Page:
The authoritarian and anti-sexual upbringing of children, as is currently prevalent in most cultures around the world, makes them characterologically armored and incapable of flexibility, and thus incapable of experiencing pleasure and love to its fullest. The authoritarian and sex-negating upbringing that our children are molded with is the primary source of characterological armoring which, even under the best of conditions, renders them incapable of experiencing healthy and natural pleasure in adulthood. As adults, they then turn into the harshest enemy of any freedom which once they themselves longed so dearly in their childhood and adolescence. Such a process of armoring destroys the very possibility of attaining happiness. Declaration of Independence cannot make people happy simply by announcing the slogan of man’s ‘unalienable’ right to be happy.

From the book Listen Little Man by Wilhelm Reich, with illustration by William Steig

Once the armoring process is set into motion in the human organism, it becomes a source for a vast array of pathologies. Reich in The Cancer Biopathy states:

Biopathic shrinking begins with a chronic preponderance of contraction and an inhibition of expansion in the plasma system. These are the result of physical and emotional armoring. Once this process has started, this dysfunction can manifest itself in a variety of symptomatic disease patterns. A biopathy can result in carcinoma (carcinomatous bipoathy) but it can just as easily lead to angina pectoris, asthma, cardiovascular hypertension, catatonic or paranoid schizophrenia, anxiety neurosis, chronic alcoholism etc. We are still ignorant of the factors that determine the direction in which a biopathy will develop. However of prime importance to us is the common denominator of all these diseases: a disturbance in the natural function of pulsation in the total organism.

In a lecture given in Germany, Dr. Morton Herskowitz described armoring in this way:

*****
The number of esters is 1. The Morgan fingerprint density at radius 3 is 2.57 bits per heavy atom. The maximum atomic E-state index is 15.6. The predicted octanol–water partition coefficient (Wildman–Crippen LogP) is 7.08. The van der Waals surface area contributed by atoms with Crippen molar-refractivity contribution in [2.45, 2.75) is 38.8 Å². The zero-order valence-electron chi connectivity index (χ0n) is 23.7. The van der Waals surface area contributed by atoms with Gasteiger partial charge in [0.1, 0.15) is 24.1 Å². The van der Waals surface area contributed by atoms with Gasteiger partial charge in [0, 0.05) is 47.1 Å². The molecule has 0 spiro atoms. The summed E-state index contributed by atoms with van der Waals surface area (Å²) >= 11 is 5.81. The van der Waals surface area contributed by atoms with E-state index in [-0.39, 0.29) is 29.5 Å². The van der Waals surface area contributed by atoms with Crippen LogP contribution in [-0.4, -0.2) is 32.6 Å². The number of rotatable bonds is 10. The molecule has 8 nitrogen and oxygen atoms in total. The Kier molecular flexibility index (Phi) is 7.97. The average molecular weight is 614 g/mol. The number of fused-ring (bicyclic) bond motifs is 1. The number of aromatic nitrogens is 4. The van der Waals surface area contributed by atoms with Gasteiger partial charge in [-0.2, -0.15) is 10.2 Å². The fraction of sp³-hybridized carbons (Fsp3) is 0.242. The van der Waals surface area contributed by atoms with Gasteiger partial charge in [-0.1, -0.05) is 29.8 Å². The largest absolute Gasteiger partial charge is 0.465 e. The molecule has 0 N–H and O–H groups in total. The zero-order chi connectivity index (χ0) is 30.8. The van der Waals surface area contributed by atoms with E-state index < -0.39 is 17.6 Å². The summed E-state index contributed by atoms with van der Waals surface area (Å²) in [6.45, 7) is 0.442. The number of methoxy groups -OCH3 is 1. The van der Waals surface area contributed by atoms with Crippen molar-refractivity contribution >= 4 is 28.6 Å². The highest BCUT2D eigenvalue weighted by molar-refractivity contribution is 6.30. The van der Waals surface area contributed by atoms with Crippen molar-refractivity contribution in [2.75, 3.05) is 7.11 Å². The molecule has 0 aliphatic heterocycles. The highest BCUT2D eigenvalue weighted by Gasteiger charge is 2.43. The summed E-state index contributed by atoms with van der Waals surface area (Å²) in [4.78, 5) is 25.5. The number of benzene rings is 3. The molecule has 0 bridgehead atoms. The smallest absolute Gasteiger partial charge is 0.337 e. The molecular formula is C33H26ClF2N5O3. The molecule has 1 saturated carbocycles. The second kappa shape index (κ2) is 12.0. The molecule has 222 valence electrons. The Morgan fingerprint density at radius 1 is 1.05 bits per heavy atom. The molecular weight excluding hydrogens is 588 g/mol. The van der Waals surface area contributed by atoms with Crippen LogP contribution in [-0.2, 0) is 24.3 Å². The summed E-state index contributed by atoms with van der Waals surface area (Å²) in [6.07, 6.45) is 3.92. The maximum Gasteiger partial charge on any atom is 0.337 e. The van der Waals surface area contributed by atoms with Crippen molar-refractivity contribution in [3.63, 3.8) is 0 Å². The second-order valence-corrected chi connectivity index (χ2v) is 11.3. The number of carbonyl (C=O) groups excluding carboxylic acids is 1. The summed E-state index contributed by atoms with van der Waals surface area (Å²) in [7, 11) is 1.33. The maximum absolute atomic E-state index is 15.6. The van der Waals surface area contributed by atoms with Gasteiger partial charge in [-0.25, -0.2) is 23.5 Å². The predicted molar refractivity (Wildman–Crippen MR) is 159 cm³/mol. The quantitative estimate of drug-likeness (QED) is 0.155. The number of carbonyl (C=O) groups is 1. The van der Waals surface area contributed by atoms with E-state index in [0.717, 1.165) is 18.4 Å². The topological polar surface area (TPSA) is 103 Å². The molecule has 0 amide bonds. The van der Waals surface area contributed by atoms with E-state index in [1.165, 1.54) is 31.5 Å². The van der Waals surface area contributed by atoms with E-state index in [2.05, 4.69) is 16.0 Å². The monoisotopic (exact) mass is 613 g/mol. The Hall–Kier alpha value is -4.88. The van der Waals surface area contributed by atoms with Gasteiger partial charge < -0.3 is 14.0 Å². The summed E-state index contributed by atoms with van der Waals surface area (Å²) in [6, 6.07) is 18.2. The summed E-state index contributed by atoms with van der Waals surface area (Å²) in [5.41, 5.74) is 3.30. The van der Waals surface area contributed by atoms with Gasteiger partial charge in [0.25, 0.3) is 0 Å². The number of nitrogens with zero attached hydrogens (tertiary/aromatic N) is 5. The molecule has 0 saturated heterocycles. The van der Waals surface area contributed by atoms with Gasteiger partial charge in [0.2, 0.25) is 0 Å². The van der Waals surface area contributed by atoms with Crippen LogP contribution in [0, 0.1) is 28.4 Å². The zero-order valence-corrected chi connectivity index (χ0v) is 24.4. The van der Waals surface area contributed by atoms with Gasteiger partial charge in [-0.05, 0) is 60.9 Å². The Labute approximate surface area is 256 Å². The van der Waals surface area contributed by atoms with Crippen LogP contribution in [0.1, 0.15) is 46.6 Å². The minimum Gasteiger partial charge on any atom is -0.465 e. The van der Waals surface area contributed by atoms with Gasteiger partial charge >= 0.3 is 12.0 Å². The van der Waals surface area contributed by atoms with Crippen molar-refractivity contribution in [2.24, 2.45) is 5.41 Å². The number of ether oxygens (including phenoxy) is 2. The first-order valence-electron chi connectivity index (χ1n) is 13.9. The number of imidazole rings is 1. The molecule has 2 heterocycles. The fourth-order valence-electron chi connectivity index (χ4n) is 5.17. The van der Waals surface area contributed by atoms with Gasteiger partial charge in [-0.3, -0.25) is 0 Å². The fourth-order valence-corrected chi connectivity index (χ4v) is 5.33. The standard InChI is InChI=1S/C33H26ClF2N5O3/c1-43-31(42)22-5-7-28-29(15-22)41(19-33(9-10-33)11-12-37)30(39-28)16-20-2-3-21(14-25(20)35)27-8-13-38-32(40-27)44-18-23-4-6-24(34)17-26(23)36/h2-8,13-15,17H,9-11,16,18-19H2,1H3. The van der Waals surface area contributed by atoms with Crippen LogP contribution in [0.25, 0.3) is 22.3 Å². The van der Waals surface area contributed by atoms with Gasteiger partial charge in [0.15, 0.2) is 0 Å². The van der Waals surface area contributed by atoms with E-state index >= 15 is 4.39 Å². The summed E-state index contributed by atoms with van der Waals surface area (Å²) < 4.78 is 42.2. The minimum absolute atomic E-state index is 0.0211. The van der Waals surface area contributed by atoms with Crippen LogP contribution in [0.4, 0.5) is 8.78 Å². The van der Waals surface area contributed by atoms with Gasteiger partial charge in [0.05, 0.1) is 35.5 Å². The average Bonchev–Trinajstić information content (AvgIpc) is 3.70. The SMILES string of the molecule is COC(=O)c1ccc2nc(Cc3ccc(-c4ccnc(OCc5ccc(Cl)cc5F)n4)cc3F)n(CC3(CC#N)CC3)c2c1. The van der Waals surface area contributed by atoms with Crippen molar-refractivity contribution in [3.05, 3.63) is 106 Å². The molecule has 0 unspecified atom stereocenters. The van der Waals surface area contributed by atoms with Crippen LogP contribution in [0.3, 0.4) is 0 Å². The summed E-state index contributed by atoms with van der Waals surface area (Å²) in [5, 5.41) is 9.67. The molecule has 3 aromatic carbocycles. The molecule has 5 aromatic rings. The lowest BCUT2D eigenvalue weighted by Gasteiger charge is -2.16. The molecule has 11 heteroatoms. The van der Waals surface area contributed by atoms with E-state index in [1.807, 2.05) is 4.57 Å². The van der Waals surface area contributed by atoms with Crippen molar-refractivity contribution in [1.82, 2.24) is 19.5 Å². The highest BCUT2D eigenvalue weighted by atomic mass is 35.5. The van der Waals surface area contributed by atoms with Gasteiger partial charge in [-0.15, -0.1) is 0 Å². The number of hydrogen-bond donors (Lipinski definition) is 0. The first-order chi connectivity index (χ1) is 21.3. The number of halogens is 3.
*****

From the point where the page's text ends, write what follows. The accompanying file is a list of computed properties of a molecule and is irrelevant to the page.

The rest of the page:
Armoring converts free laughter into a cackle or a twitter. It may cause a woman to speak in a little girl’s voice. It does not merely change a function by degree, but by kind. It renders behavior more predictable, more stereotype. Armoring puts life in constraint. Armoring is most often revealed in muscular tension, but it is also revealed in eyes that are glazed, in excessive body tension etc. It is a dynamic event and it entails consumption of energy. It constrains us physically, emotionally, and ideationally. It is a cocoon to which we gradually become accustomed.

A child who has been brought up under the suppression of authority, with the fear of pleasure in general, and the fear of sexual pleasure at its core in particular, becomes armored and becomes incapable of attaining happiness, which in biological and physical domain is identical to expansion. Such a creature becomes distorted, hateful, neurotic, and suffers from within. He may become inflicted with emotional plague and develop impulses to destroy the happiness he sees in others. Such characaterological distortions lay the grounds for dictatorship and prepares masses for a leader who can manipulate them.

From the book Listen Little Man by Wilhelm Reich, with illustration by William Steig

In the introductory section of The Function of the Orgasm, Reich says:

The character structure of a modern man, who reproduces 6000 years old patriarchal authoritarian culture, is typified by characterological armoring against his inner nature and against the social misery which surrounds him. The characterological armoring is the basis of isolation, craving for authority, fear of responsibility, mystical longing, and sexual misery. The neurotically impotent rebellions, as well as pathological tolerance. Man has alienated himself from and has grown hostile toward life.

Therefore, let’s be honest: Life, Liberty, and Pursuit of Happiness cannot be achieved by merely a slogan; it also needs a social reform. One has to comprehend the changes that are necessary to create healthy human organisms capable of happiness. To create such circumstances, one has to revamp his thinking. The cultural upbringing of children that makes them incapable of healthy and natural happiness should be comprehended and addressed. Hurdles in the way must be identified and removed out of the way if we are serious to claim happiness as our and our children’s “unalienable” right.

Posted in SociologyComments (2)